· LIHTC supporters called Fitzpatrick’s analysis “flawed” because it relies on numbers from the REMI economic modeling program. They commissioned a critique of the REMI model that has been used in previous audits. See it here.
But in the building one lobbyist shrugged…
· This isn’t a new position from Fitz; Governor Mike Parson knew how he felt about LIHTC when he appointed him.
· Folks imagine Eric Greitens will write a book someday to rewrite history of his tenure. They think Greitens will blame LIHTC for his downfall. Fitz is making sure there’s some distance between him and the quick revival of the program.
One House-side source notes…
· Speaker Elijah Haahr referred this Senate bill to the General Law Committee where it could enjoy some speedy action as opposed to the Economic Development Committee where the similar House bill was heard.
· Republican leadership is not 100% aligned on the issue. Parson and Haahr appears supportive while Fitzpatrick and Floor Leader Rob Vescovo are skeptical.
And another lobbyist adds…
· Stop imagining LIHTC supporters as a monolith. There’s a variety of opinions. Some would be OK with the reforms; others are OK with the cut to keep the program as it is.
Emery Contra Porn
Yesterday’s Senate Commerce Committee was packed a hearing of Rep. Jim Hansen’s eminent domain bill. While testimony was basically a rehash of the House hearing, the guess from the hallway was that the Senate side will be a bit more cautious toward the bill than the House.
But the next bill – after the crowd exited – was Sen. Ed Emery’s SB 382. It would put a giant filter on Missouri’s internet to block obscene websites.
Emery has long been fearful of porn’s impact, writing last year about it in relation to Eric Greitens’ scandal. But it’s still odd to see the normally “freedom fighting” senator propose a China-like state control of the internet.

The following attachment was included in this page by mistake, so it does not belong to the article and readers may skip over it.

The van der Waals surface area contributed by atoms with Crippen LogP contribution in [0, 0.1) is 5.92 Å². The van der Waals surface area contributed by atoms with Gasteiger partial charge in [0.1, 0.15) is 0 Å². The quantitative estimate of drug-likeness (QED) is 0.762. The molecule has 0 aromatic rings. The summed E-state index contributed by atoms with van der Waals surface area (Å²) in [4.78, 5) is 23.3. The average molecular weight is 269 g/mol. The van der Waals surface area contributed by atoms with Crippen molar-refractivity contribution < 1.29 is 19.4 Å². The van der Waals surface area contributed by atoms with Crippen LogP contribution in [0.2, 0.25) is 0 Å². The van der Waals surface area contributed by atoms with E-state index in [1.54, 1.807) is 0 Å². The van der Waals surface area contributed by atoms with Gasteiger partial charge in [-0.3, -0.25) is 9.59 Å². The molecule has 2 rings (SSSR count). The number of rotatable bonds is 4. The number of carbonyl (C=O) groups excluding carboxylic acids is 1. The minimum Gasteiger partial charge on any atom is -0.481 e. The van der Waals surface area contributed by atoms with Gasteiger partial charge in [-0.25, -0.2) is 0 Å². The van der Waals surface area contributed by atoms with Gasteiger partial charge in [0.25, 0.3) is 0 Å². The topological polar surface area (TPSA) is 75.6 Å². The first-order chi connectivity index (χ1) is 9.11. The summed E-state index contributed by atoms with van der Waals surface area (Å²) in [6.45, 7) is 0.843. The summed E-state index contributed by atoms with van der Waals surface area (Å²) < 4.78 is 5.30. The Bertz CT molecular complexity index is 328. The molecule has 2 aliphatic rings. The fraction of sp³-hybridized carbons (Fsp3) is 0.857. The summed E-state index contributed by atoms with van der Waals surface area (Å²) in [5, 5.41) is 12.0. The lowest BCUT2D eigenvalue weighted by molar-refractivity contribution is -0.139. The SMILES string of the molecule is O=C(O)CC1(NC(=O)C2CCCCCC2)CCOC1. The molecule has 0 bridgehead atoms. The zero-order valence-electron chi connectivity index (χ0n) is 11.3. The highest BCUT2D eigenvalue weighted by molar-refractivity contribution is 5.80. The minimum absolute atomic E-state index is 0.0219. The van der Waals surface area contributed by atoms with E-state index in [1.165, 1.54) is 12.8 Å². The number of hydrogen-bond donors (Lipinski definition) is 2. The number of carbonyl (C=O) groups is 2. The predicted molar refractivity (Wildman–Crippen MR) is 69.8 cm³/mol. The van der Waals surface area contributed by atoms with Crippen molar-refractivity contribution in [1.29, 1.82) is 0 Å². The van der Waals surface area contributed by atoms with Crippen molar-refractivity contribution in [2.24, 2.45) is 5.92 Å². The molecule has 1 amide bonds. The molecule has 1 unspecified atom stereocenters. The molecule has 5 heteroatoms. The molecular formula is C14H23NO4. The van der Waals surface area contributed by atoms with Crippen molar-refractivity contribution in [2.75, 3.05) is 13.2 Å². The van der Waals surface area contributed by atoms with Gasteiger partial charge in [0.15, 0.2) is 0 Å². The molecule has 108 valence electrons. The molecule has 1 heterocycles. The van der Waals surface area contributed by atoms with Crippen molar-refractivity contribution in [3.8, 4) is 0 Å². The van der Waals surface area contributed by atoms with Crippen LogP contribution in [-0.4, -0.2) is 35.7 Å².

Follow-Up on Page Seat
One MOScouter says that Heather Silverman is also a potential candidate for Sam Page’s vacated St. Louis County Council seat. Silverman is a councilwoman in St. Louis’ Creve Coeur municipality.
· Speaker Elijah Haahr appointed Rep. Jeffrey Messenger to the Joint Committee on Public Assistance.
· Through the droning the filibuster last night, one funny back-and-forth involved Sen. Lauren Arthur describing the “Curse of Russell.” Every time her husband comes to Jefferson City to visit, the Senate has a working night extend into the early morning.
eMailbag on House 99
From a Republican: If Dems had chosen a moderate, they’d have a shot at the seat. But they didn’t. And they don’t have any money.
Bill Owen formed a candidate committee (Citizens For Owen) to run for House 131 as a Republican. The current incumbent, Rep. Sonya Anderson, is termed.
Missourians for Effective Leadership PAC - $25,000 from Burns & McDonnell Inc.
MO Opportunity PAC - $10,000 from Thompson Coburn LLP.
KC Leadership Fund - $10,000 from Northwest Missouri Leasing.
Jeffrey Brooks added TransparentBusiness Corporation.
Michael Grote added Missouri Association of Municipal Utilities.
Harry Hill deleted John Hayes.
Christopher Gordon Moreland added Missouri Office of Administration.
Happy birthdays to Scott Dieckhaus, Jac Cardetti, and David Smith.